David had plenty of reasons for this NEW SENSE OF ASSURANCE he had; for example:
1. "Perfect love casteth out fear." “I will not fear the tens of thousands drawn up against me on every side.” All fear of the enemy had passed. A new assurance had caused David to lift up his head. Even Absalom's treachery, and his trained army seeking to destroy him, gave him no fear. He believed in God and was not afraid. It is always the case: when we have a commission from Heaven and we are walking in fellowship with a victorious Christ, we take His victory. We know there is nothing too hard for the Lord, and we know that it is a conquering Lord who fights for us.

2. "One shall chase a thousand." There came into the mind of David, in the hour of his great trial, remembrances of past days. He remembered how, as a ruddy youth, he had gone out unarmored, with only a sling and five smooth pebbles, to meet the giant Goliath.

3. He remembered how, in the early days, after he had been crowned king, God had given deliverance upon deliverance to his armies from every foe. With all of this before him, and with the promises of God ringing in his mind, he cried out: "I will not be afraid of ten thousands." And why should we be afraid? Our God is still able to deliver. .

Here is the promise which God left with us. "Ye shall receive power, after that the Holy Ghost is come upon you." There is no task too great, no call of God too difficult, for the conquest of an unwavering faith. Our Lord said: "All power is given unto Me." Then He promised that power unto us, and told us to "Go."
How perfectly wonderful are both of these verses! Ten thousands opposed to one poor man become a mighty army! But millions against us, when God is on our side, are as nothing. Oh! For faith in the Lord, and in the power of his might. See a beautiful illustration of this doctrine in 2 Kings 6:15-17—“The servant of the man of God got up the next morning. He went out early. He saw that an army with horses and chariots had surrounded the city. "My master!" the servant said. "What can we do?" "Don't be afraid," the prophet answered. "Those who are with us are more than those who are with them." Elisha prayed, "Lord, open my servant's eyes so he can see." Then the LORD opened his eyes. He looked up and saw the hills. He saw that Elisha was surrounded by horses and chariots. Fire was all around them.”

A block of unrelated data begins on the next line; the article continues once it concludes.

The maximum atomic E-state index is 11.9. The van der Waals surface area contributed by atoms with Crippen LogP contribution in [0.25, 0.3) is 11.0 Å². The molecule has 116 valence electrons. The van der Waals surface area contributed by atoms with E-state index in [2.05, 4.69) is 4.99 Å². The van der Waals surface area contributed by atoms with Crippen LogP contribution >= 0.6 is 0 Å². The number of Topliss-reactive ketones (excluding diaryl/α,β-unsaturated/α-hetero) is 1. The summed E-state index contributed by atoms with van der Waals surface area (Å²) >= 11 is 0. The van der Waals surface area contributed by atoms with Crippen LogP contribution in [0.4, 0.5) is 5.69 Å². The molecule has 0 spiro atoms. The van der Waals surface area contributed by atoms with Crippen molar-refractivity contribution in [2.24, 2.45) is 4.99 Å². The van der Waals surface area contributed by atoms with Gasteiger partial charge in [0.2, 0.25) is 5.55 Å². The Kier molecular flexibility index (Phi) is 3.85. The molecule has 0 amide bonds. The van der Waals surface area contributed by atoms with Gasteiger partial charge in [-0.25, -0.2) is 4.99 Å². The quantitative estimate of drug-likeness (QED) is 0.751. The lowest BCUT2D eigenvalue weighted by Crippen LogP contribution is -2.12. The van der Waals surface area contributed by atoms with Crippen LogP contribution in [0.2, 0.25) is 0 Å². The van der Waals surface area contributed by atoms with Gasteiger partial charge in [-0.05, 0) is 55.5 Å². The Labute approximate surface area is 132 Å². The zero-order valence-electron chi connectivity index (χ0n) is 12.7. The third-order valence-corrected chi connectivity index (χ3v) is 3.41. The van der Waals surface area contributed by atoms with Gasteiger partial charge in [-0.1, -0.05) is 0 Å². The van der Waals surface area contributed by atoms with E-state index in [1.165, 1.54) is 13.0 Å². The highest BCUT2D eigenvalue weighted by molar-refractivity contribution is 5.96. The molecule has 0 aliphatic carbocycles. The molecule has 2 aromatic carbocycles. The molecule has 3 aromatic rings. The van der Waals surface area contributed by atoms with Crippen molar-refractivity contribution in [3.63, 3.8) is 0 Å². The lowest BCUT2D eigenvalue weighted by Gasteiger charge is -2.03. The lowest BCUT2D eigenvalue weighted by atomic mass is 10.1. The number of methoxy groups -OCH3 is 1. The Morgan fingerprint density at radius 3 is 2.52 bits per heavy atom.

7 Arise, O LORD! Deliver me, O my God! Strike all my enemies on the jaw; break the teeth of the wicked.

This verse reminds me of a boxing match between God and David’s enemies, with Moses at ringside shouting encouragement to the Almighty. I had a pastor, years ago, who liked to say, “Your arms are too short to box with God.” How true!

Now, let’s break this verse down—Arise, O LORD!
These words are reminiscent of Numbers 10:35, where Moses used this phrase as the children of Israel broke camp in the wilderness—“So it was, whenever the ark set out, that Moses said: ‘Rise up, O Lord! Let Your enemies be scattered, and let those who hate You flee before You’” (Num. 10:35). It was a military phrase, calling on God to go forth to both defend Israel and lead them to victory. God is figuratively represented as asleep to denote His apparent indifference—“Arise, O LORD, in your anger; rise up against the rage of my enemies. Awake, my God; decree justice. (Psalm 7:6). Psalm 68:1 gives the impression that if God will arise and go forth all His enemies will flee before Him: “Let God arise, Let His enemies be scattered; Let those also who hate Him flee before Him.” God will arise to defend his people and defeat their enemies in response to their faithful prayers. Moses knew this, and therefore he ordered the priests, whenever the ark was moved, to say, "Rise up, Lord.” Commanders must pray before they lead their forces into battle.

Deliver me, O my God!
Arise, O Lord, save me—don’t wait any longer, but let them see thou hast not forsaken me. “O my God”—you are mine by our special relationship and covenant: Lord, save your own. Deliver me from these my rebellious subjects, whose strategy and power I am unable to withstand without your assistance.